First issued: 13th June 1943
Currency: Croatian kuna (100 banica = 1 kuna)
Production: ???

These stamps come from Croatia's ephemeral 1941-1945 incarnation as an Axis puppet state. Here we have Dr. Ante Pavelić, genocidal bossman of Croatia, looking extremely sinister. If you look at the photograph this design is based on, his expression is somewhere around resolution or determination, but the heavy shading around the eyes and the mouth here gives him a strongly malevolent appearance. So this is a delightful design, but perhaps not necessarily in the way that was intended. 

Designer of these stamps was Karl Seizinger, who had a rather storm-tossed career. A journeyman stamp and banknote engraver, he could find no work in his native Germany and so moved to Czechoslovakia, where he designed many of that country's solid but unexciting issues of the 1920s and 1930s. Fleeing Prague to avoid the Nazis, he ended up in Yugoslavia, where he got a bit of stamp work done before it was also overrun by the Nazis. This time he stayed put and, living in Zagreb, he designed several issues for the new fascist regime in Croatia. He got out of Croatia at the end of the war, but his collaboration with the Axis made him an unwelcome figure in Czechoslovakia when he tried to return there. Eventually he settled down in the Netherlands, where he designed stamps for Dutch colonial holdings and the United Nations(!). He died in 1978 and was eventually posthumously rehabilitated in Czechoslovakia.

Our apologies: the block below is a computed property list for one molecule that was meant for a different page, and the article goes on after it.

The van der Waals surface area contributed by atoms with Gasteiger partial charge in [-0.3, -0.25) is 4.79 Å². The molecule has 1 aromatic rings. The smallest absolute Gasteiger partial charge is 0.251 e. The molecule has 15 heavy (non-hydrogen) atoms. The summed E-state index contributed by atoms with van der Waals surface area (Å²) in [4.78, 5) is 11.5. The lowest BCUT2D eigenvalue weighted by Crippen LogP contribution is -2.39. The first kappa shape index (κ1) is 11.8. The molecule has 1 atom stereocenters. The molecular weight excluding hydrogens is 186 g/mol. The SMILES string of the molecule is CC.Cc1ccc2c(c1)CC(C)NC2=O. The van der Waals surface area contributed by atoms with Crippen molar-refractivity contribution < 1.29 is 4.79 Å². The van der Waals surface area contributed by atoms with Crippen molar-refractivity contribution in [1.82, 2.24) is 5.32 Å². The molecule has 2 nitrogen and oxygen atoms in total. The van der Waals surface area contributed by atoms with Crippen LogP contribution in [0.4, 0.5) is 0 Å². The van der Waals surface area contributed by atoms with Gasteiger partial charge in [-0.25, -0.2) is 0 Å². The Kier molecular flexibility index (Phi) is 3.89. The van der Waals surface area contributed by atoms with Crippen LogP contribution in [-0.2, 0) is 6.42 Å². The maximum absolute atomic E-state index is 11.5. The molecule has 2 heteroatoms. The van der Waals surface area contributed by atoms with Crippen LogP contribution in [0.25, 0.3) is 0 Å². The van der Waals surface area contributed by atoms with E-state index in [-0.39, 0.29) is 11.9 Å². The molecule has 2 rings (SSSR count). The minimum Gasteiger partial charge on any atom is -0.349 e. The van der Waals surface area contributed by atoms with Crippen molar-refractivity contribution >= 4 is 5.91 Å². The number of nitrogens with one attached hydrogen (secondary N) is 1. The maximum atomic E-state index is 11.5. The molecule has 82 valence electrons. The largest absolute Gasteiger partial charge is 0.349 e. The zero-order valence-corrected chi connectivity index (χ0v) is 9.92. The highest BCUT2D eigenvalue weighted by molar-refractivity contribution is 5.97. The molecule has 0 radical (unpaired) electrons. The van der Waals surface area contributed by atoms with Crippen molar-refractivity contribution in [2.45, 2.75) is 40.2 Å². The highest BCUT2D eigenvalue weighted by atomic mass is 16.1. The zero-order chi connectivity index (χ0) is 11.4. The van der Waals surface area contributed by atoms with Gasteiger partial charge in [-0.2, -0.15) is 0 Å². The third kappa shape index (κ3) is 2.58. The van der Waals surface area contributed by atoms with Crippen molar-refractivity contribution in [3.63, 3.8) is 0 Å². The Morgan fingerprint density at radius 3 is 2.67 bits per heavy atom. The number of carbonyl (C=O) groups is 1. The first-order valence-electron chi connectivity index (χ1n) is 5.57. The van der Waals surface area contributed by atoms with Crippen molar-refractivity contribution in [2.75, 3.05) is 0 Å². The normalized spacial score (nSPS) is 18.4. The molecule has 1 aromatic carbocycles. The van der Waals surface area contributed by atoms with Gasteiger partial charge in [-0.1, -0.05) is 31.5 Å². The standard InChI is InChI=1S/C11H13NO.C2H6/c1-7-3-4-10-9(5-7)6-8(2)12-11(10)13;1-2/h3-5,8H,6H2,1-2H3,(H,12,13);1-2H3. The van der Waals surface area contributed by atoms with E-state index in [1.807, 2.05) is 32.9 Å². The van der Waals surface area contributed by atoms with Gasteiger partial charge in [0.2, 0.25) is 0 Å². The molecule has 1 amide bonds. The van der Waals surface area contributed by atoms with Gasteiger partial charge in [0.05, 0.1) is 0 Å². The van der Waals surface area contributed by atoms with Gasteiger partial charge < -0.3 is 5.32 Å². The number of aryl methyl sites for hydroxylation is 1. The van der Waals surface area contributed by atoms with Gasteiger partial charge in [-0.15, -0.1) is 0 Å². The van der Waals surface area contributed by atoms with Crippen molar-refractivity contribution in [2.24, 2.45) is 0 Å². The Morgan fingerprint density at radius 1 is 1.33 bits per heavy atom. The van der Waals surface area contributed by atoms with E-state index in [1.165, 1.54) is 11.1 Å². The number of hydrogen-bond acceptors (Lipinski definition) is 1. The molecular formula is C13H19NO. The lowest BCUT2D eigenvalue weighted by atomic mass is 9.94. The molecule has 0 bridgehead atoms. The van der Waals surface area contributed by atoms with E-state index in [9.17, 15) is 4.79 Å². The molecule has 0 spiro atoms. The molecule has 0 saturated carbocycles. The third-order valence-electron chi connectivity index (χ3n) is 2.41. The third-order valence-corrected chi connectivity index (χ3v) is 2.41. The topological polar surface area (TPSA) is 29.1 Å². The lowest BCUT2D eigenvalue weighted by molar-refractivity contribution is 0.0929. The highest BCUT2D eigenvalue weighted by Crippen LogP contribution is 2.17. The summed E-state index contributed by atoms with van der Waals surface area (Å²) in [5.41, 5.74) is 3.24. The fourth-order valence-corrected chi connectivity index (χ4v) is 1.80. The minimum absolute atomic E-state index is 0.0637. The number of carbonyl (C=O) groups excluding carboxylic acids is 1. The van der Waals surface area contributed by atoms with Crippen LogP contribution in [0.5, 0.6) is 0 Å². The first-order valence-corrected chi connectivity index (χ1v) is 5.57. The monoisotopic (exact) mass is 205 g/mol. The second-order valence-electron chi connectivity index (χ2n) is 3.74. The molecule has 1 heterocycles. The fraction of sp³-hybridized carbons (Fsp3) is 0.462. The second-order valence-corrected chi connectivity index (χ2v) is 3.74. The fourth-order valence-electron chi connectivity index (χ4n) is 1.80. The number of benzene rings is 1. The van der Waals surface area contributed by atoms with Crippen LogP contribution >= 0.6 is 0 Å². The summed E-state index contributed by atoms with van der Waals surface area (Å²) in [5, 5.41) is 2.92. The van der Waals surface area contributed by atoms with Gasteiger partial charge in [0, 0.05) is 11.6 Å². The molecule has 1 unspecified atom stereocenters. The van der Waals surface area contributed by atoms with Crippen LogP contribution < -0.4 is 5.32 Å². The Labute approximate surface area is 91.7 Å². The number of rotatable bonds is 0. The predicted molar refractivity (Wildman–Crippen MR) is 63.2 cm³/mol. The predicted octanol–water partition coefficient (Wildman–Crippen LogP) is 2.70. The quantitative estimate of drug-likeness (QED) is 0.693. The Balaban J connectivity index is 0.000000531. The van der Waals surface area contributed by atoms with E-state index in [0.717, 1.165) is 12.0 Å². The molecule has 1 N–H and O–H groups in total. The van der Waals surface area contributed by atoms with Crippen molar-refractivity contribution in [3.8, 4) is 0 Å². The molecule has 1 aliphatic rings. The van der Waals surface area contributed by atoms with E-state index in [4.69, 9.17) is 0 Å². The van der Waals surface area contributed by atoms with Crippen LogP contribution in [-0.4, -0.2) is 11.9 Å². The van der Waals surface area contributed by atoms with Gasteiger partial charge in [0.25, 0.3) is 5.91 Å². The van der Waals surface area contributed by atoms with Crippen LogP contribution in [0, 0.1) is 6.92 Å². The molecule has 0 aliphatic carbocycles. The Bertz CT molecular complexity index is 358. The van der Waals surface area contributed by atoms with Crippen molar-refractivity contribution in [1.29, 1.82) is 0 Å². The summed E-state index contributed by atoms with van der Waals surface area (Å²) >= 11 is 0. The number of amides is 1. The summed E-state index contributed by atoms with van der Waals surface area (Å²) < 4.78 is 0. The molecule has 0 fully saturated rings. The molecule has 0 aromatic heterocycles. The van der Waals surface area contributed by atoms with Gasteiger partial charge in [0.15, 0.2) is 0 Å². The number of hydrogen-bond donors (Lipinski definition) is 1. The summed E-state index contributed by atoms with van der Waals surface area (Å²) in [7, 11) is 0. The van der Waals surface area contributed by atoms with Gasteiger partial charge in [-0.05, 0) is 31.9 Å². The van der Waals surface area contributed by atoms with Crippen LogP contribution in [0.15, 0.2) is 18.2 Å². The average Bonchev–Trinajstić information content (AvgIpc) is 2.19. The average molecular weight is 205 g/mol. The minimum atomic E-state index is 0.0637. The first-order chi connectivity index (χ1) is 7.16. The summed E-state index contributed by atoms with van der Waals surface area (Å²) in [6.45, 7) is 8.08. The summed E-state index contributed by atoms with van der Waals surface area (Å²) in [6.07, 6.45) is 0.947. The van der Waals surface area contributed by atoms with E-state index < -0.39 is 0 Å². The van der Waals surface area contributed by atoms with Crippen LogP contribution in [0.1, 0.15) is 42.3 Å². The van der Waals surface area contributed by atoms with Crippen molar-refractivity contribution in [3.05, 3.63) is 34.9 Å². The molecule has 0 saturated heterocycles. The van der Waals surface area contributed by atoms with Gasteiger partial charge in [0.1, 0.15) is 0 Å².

This is the entire issue, essentially. Certainly it's all the values: there are several obvious variations here in size and paper quality and presumably these have a more specialised taxonomy somewhere. Overall quality of these isn't terrible, actually: the design itself is strong and the printing is reasonable, with the badness of the paper as the main flaw. I have no idea where these were printed, or under what circumstances, but with the Axis retreating on all fronts in 1944 presumably conditions were a little sub-optimal. Croatia was ultimately (re-)incorporated into Yugoslavia after the war. Pavelić escaped Croatia as well (abandoning his followers to their fate at the hands of the victorious Communists), and settled in Argentina: he survived an assassination attempt in 1957 (by a Serb royalist, unexpectedly) but died in 1959.

This issue is very commonly seen in unused condition, for reasons I'm not aware of: the Yugoslav government rounding up old stocks of these and selling them to dealers is probably the most likely cause.